ACES students to REACH higher with Art in the Loft

Courtesy Photo Above, students participate in the REACH program at Art in the Loft. If grant funding is approved, ACES students will be able to learn culinary and visual arts skills in a hands-on setting this fall at Art in the Loft.

ALPENA — If the grant is approved, Alternative Choices for Educational Success (ACES) Academy will partner with Art in the Loft to let students learn about visual and culinary arts through the REACH program.

The Recognize Everyone’s Abilities and Creative Hearts program will give students the opportunity to experience hands-on learning in a professional setting.

Art in the Loft Executive Director Justin Christensen-Cooper said Art in the Loft will hear on Sept. 13 from the Michigan Council for Arts & Cultural Affairs if the grant has been awarded. Art in the Loft and ACES asked for $12,000 for rental of the arts center workshop space, equipment use, supplies, and other items.

“We’re putting a different spin on it by using visual and culinary arts by means of learning,” Christensen-Cooper said Tuesday. “We’ve noticed students flourish from this atmosphere and it also engages them.”

Fifteen ACES students who are seen at risk of not graduating high school will work with professional artists at Art in the Loft for 12 weeks. They will learn about balancing nutrition, recipe preparation, photograph images of their work, and develop visual representation and organization of images and recipes.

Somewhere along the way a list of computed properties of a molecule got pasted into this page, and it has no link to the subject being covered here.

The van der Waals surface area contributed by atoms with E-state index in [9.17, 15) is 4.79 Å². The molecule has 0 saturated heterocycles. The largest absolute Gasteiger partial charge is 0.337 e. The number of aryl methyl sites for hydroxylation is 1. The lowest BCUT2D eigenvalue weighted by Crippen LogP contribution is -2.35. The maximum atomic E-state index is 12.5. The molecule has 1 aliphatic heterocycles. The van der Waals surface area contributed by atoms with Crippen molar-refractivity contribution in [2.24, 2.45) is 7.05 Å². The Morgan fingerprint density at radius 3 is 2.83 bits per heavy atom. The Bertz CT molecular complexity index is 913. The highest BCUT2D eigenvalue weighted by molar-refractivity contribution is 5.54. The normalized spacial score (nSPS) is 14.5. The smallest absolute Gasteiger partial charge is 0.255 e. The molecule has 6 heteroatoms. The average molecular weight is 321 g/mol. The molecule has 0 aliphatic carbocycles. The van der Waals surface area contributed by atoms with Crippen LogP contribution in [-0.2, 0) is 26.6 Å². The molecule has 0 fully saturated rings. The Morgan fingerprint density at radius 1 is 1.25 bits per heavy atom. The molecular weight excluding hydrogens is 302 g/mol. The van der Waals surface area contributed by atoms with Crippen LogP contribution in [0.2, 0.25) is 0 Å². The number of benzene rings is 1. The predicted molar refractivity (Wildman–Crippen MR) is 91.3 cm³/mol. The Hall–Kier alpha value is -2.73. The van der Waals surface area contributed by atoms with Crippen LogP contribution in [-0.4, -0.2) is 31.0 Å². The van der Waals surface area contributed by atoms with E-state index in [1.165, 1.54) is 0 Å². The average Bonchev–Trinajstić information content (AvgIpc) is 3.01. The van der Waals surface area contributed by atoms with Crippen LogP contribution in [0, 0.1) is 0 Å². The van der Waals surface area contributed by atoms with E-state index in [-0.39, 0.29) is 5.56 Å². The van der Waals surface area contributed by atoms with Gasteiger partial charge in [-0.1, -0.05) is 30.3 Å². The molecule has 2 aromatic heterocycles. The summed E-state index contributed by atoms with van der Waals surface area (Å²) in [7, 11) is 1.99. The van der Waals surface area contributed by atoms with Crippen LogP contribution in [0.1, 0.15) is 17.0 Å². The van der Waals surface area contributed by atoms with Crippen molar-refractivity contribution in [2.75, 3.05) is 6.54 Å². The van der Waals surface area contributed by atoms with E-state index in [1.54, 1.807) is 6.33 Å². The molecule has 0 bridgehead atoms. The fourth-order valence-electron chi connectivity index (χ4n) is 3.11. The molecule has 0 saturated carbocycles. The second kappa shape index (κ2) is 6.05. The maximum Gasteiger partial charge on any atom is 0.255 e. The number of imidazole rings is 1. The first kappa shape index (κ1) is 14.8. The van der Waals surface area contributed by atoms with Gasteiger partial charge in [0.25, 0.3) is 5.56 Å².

The end goal of the program is each student producing their own cookbook.

Alpena High School has had a program in place for a couple of years and Art in the Loft wants to expand that program to ACES, according to Matt Poli, Alpena Public Schools director of Innovative Projects and Marshall Plan Initiatives.

“It takes what’s happening at the high school and really tailors it to ACES,” Poli said. “It gives them that hands-on learning opportunity and really combines fine arts and visual aspects into things like food prep. It’s kind of a neat opportunity.”

Students will also discover creative works of other artists while they explore their own creativity and developing their artistic skills.

Each week, students will learn at least one principle of design by participating in a hands-on visual arts project. That will be followed by a hands-on project in the culinary arts center.

After the 12-week program is completed, students will complete the National ServSafe Program, which will give them employability skills and knowledge, Christensen-Cooper said.

“It’s kind of a neat opportunity and it’s kind of a win, win, win,” Poli said.

“It gives the students one more option to succeed,” Christensen-Cooper said.

Julie Goldberg can be reached at 989-358-5688 or jgoldberg@thealpenanews.com. Follow her on Twitter @jkgoldberg12.